Richard III (a one-woman show)
Edinburgh Fringe, venue 127
Church of St John the Evangelist,
Princes St, Edinburgh
27th August 2015
I think perhaps we’re getting to the stage where everything that could possibly be done with and to Shakespeare’s plays has been done, from the instantly recognisable histrionics of Laurence Olivier on film to Blackadder, from modern-dress productions to translations into Klingon. But the Bard won’t lie down, and neither will the inventiveness of his interpreters. Brite Theater’s Emily Carding has been presenting a one-woman version of Richard III for Edinburgh Fringe audiences, obliterating (according to pre-publicity) the traditional ‘fourth wall’ between audience and performer, and garnering some glowing reviews. Will this be another one? Wait and see!
To distil any play to a state where a single actor can carry it requires judicious and inspired editing. We’re blessed that Shakespeare’s protagonists soliloquise so often, to give insight into their state of mind and intentions, that we have a good base to build on. The script of the Brite version of Richard III carries things further by, inter alia, incorporating some of the lines of other characters into Richard’s by way of commentary, in this kind of construction: “You say so-and-so has done such-and-such, well then…” Other devices are used, such as the modern setting allowing Richard to hold a conversation on a mobile phone, or to read out a series of incoming texts from another character. Surprisingly these are devices which all work. The breaking of the fourth wall isn’t as total as the pre-publicity makes out. By and large we sit and watch enrapt. Various members of the audience, as they file in, are given a sign to hang round their necks, identifying them as this or that character from the play; beyond that they are required to do very little, they have no set lines or actions beyond natural reactions, or occasionally they have to stand and be spoken to by Richard. Perhaps their major contribution is to receive a sticker bearing the word ‘DEAD’ when their character is disposed of. Apart from that we, the audience, watch and listen, standing once, and proclaiming once “Long live Richard, England’s royal King”. The reluctance and self-consciousness with which we complied with that was the whole point, and was the moment in the play when the fourth wall was truly broken – we were Richard’s unwilling subjects.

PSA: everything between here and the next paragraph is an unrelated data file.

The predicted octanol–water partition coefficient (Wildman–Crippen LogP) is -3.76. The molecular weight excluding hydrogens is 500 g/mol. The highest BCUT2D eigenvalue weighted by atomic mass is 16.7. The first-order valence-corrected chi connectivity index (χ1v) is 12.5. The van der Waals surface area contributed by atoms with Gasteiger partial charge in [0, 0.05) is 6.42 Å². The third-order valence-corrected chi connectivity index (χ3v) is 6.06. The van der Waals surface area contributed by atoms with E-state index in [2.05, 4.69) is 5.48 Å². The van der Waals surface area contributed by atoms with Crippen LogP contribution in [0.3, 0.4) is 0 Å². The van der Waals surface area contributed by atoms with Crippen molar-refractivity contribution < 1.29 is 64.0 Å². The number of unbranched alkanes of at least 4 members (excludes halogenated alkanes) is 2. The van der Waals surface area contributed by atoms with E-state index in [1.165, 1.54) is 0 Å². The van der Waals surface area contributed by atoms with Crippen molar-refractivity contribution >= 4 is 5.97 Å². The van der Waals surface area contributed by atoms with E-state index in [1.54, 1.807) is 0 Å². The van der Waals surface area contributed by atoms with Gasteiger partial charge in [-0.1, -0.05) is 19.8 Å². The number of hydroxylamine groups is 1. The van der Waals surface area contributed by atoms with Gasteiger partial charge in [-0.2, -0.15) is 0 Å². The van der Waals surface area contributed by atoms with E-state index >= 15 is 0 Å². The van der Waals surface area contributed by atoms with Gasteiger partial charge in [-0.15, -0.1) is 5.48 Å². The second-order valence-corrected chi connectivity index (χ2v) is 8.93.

So much for the mechanics of the play. What about Emily Carding’s performance? Well, it is bound up with those mechanics. We meet her Richard, as we settle in our seats in the small venue, seeing him/her – ‘him’ from this point in my review – glowering from a swivel chair, wearing a dark suit. Draco Malfoy two decades on, almost. When we are still, and have been so for several seconds, Richard gives a deep sigh and, after another pause, speaks.
Now is the winter of our discontent made glorious summer by this sun of York…